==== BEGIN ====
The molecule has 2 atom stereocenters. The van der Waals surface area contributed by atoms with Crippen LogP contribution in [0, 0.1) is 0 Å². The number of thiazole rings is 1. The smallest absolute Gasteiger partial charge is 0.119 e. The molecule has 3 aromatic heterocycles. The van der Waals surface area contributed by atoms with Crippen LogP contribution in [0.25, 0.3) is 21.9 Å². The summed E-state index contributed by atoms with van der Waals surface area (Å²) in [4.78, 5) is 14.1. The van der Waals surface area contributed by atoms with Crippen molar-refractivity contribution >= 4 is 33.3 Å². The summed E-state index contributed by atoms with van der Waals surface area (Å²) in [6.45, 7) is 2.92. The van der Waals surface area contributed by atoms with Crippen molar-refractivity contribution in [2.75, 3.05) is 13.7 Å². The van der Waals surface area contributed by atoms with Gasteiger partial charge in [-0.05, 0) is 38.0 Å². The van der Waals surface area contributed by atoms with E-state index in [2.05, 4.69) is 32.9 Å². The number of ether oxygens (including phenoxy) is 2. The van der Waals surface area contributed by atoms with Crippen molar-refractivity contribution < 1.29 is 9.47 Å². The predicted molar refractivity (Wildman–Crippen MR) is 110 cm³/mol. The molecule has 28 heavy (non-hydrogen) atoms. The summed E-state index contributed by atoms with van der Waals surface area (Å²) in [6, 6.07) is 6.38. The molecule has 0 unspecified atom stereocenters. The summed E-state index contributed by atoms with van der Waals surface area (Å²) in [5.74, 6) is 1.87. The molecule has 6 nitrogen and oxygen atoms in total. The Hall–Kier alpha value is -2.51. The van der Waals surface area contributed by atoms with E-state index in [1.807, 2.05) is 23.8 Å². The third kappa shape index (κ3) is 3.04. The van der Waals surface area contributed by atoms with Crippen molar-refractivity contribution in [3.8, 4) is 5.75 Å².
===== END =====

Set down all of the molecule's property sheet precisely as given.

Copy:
The molecule has 2 atom stereocenters. The van der Waals surface area contributed by atoms with Crippen LogP contribution in [0, 0.1) is 0 Å². The number of thiazole rings is 1. The smallest absolute Gasteiger partial charge is 0.119 e. The molecule has 3 aromatic heterocycles. The van der Waals surface area contributed by atoms with Crippen LogP contribution in [0.25, 0.3) is 21.9 Å². The summed E-state index contributed by atoms with van der Waals surface area (Å²) in [4.78, 5) is 14.1. The van der Waals surface area contributed by atoms with Crippen molar-refractivity contribution >= 4 is 33.3 Å². The summed E-state index contributed by atoms with van der Waals surface area (Å²) in [6.45, 7) is 2.92. The van der Waals surface area contributed by atoms with Crippen molar-refractivity contribution in [2.75, 3.05) is 13.7 Å². The van der Waals surface area contributed by atoms with Gasteiger partial charge in [-0.05, 0) is 38.0 Å². The van der Waals surface area contributed by atoms with E-state index in [2.05, 4.69) is 32.9 Å². The number of ether oxygens (including phenoxy) is 2. The van der Waals surface area contributed by atoms with Crippen molar-refractivity contribution < 1.29 is 9.47 Å². The predicted molar refractivity (Wildman–Crippen MR) is 110 cm³/mol. The molecule has 28 heavy (non-hydrogen) atoms. The summed E-state index contributed by atoms with van der Waals surface area (Å²) in [6, 6.07) is 6.38. The molecule has 0 unspecified atom stereocenters. The summed E-state index contributed by atoms with van der Waals surface area (Å²) in [5.74, 6) is 1.87. The molecule has 6 nitrogen and oxygen atoms in total. The Hall–Kier alpha value is -2.51. The van der Waals surface area contributed by atoms with E-state index in [1.807, 2.05) is 23.8 Å². The third kappa shape index (κ3) is 3.04. The van der Waals surface area contributed by atoms with Crippen molar-refractivity contribution in [3.8, 4) is 5.75 Å².